Directed for the Lookingglass Theatre Company by Schwimmer and Heidi Stillman, Trust isn’t a perfect play. It has its movie-of-the-week moments. But it also packs a high-intensity emotional wallop, thanks to an overall excellent ensemble and an extraordinarily powerful performance from Torem as Annie. Moreover, it’s with merciless authenticity that Trust depicts the ever-increasing circle of damage that occurs as a result of Annie’s rape. The high-school soccer player is the immediate victim, but Trust also shows how her attacker (Raymond J. Fox) thoroughly poisons her whole family.
The piece is also uncompromising in its refusal to tie everything up. Unlike on television’s CSI, sex crimes tend to drag on for months and often, even years. The cops are understaffed. The FBI spends most of its budget fighting terrorists. And guys like the one who devastated Annie? The know how to vanish. As Torem’s heart-breaking performance illustrates, they also know how to manipulate the victim until black seems white and bad seems good. Despite what police, her therapist and her parents tell her, Annie “knows” that the man who raped her loves her. Even as her behavior grows erratic and her moods ever darker, she believes all would be well if only she were left to be with the man that she loves as deeply as he loves her.
Were it an easier play, Trust would end when Annie finally faces the worst about her attacker, the promise of recovery a certainty. But to its credit, this is no an easy play. Annie confronts the worst, and then spirals dangerously downward, moving from angry to suicidal in the time it takes to call up a Myspace page.
With an equally vivid and disheartening sense of truth, Trust also shows how mass-marketed pop culture often seems designed to provide pedophiles with constant stimulation. Structurally speaking, it’s a bit contrived that Annie’s father is immersed in an ad campaign that glorifies adolescent sexuality. Contrived or not, it works. It’s tragic and ironic that Will’s career has him bringing the ‘tween market to the Academic Appeal (read: American Apparel) clothing corporation via images of barely pubescent boys and girls posing in their underwear. If Annie’s rapist wants to stoke his libido, all he has to do flip though Elle for Girls.
The taut, 90-minute drama also knocks the foundation out from under the fallacy that allows wealthy, stable and loving families to believe they are immune to tragedies like the one that unfolds in Trust. Victims like Annie, so many misguidedly insist, are the product of neglectful parents, poverty or broken homes. Yet Annie’s Wilmette family is close. They eat together. Her parents monitor her chat room buddies. Against the wiles of a predator, they’re sheep obliviously headed for the slaughter.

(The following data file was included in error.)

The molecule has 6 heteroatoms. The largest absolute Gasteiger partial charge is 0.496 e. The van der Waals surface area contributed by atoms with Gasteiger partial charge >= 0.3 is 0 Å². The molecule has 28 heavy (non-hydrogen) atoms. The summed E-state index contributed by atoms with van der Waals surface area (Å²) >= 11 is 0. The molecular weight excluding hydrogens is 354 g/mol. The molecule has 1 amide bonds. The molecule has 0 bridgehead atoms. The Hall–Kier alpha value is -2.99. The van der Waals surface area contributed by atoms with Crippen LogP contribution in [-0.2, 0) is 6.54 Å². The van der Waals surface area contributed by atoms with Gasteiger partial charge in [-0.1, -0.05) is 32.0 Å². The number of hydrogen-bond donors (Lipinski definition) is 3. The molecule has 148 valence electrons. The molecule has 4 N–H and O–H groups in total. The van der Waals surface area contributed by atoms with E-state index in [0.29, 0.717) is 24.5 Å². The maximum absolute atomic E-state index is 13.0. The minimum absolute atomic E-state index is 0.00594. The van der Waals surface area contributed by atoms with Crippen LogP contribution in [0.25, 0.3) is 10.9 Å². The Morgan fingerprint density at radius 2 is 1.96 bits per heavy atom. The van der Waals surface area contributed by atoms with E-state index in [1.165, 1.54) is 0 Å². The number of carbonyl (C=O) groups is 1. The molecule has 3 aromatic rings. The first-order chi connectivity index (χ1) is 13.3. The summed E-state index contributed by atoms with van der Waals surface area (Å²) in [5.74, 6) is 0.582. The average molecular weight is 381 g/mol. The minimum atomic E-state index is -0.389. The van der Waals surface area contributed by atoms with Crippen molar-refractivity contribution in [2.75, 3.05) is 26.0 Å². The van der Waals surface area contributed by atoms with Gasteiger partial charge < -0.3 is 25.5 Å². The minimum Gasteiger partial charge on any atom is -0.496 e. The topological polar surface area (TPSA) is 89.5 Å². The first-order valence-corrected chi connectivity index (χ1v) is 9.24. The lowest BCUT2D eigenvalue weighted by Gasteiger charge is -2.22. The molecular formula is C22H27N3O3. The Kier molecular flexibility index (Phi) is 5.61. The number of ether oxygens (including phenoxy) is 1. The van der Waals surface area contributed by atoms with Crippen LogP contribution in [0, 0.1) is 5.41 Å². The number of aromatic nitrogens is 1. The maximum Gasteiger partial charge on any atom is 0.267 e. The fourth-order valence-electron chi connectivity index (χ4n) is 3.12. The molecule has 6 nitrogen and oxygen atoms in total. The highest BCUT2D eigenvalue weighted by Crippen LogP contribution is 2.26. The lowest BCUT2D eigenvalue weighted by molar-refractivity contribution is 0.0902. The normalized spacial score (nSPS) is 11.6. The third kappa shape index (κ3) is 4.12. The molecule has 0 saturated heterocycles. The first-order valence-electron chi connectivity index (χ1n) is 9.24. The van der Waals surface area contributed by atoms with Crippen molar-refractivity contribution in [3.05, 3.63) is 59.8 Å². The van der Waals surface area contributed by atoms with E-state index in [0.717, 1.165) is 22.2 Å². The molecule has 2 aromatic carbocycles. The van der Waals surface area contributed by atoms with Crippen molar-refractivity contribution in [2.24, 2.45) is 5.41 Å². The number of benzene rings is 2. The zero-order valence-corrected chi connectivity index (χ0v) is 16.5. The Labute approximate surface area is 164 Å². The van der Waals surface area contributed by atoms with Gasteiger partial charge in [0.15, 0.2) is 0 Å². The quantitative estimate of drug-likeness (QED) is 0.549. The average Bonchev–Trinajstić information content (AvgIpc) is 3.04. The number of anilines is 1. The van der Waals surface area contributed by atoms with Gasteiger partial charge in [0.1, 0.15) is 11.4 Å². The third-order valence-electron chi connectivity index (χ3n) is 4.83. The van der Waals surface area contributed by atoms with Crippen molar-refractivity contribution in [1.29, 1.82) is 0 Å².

There is no happy ending here, just a sense that maybe Annie and her family will somehow survive, perhaps stronger, perhaps wiser, certainly sadder and angrier and robbed of a priceless, innocent confidence in the basic goodness of their world.
With its final scene, Trust leaves the audience heart-wrenched and exhausted .
Whether the script would have that same emotional heft with an even slightly less seasoned cast is a valid, question. Annie’s parents, her best friend, the assorted social workers and FBI workers – all are saddled with characters who react more than anything else. In an ideal dramatic world, the story that propels the characters as much as the characters propel the story. Here, the latter dominates.
Despite that, Trust works dramatically. It is also visually strong, with appropriately tech-heavy use of computer projections, video (Tom Hodges), and IMs appearing as characters type them.
Slick and riveting, Trust is a show of urgency and – sadly – great timeliness.
Our Lead Community Partner, Rape Victim Advocates, has created the following resources on families and technology.
UPDATE – REVIEWS
Hedy Weiss of the Chicago Sun-Times: Apart from its (“trussed up”) set, the Lookingglass “Our Town” — co-directed by Anna D. Shapiro and Jessica Thebus and featuring 13 members of the close-knit ensemble — is a fairly straightforward, gently elegiac interpretation of the play. (Entire review here). Rating: Recommended
Michael J. Roberts at ChicagoPride.com: Lookingglass gives us an older but wiser ‘Our Town’. It is in the third act, however,that Shapiro and Thebus strike gold with the Lookingglass actors and where the casting choice of using older actors to play George and Emily……there is a gravitas that can only come with the experience of life. Moreover, the final moments with Schwimmer collapsing on his wife’s tombstone left nary a dry eye in the house, including mine. (Entire review here.)
Chris Jones at his Chicago Tribune theater blog The Theater Loop: Iconic play mirrors Lookingglass’ Journey…Schwimmer the emotional core of ‘Our Town’ in search of a small town. (Entire review here.) Rating: «««
Cast of “Our Town”. More pics here.
Tribune photo by E. Jason Wambsgans / February 5, 2009
From YouTube: Meet the cast of “Our Town”.
In this video: David Schwimmer, Joey Slotnick, David Catlin, David Kersnar, Laura Eason, Thomas J Cox, Andy White, Heidi Stillman, Raymond Fox, Patia Bartlett, Philip R Smith, Tracy Walsh, Louise Lamson and Kevin Douglas